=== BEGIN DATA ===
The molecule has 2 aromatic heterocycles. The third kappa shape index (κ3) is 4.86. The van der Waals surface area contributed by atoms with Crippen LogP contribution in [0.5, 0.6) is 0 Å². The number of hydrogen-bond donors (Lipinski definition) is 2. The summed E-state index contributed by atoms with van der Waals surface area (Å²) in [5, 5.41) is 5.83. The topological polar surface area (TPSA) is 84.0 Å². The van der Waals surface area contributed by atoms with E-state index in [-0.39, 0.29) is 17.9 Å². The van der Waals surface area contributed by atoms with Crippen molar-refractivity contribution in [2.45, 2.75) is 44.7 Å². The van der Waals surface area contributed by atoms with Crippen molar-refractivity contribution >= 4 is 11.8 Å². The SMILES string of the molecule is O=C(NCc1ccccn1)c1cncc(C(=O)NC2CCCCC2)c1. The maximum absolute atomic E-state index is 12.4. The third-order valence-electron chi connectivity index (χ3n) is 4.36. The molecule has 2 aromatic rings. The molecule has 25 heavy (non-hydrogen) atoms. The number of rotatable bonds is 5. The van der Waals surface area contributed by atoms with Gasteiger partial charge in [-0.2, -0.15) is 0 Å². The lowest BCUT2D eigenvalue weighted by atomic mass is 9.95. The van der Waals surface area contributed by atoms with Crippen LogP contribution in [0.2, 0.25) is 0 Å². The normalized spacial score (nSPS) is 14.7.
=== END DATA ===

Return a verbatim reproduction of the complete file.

The molecule has 2 aromatic heterocycles. The third kappa shape index (κ3) is 4.86. The van der Waals surface area contributed by atoms with Crippen LogP contribution in [0.5, 0.6) is 0 Å². The number of hydrogen-bond donors (Lipinski definition) is 2. The summed E-state index contributed by atoms with van der Waals surface area (Å²) in [5, 5.41) is 5.83. The topological polar surface area (TPSA) is 84.0 Å². The van der Waals surface area contributed by atoms with E-state index in [-0.39, 0.29) is 17.9 Å². The van der Waals surface area contributed by atoms with Crippen molar-refractivity contribution in [2.45, 2.75) is 44.7 Å². The van der Waals surface area contributed by atoms with Crippen molar-refractivity contribution >= 4 is 11.8 Å². The SMILES string of the molecule is O=C(NCc1ccccn1)c1cncc(C(=O)NC2CCCCC2)c1. The maximum absolute atomic E-state index is 12.4. The third-order valence-electron chi connectivity index (χ3n) is 4.36. The molecule has 2 aromatic rings. The molecule has 25 heavy (non-hydrogen) atoms. The number of rotatable bonds is 5. The van der Waals surface area contributed by atoms with Gasteiger partial charge in [-0.2, -0.15) is 0 Å². The lowest BCUT2D eigenvalue weighted by atomic mass is 9.95. The van der Waals surface area contributed by atoms with Crippen LogP contribution in [0.2, 0.25) is 0 Å². The normalized spacial score (nSPS) is 14.7.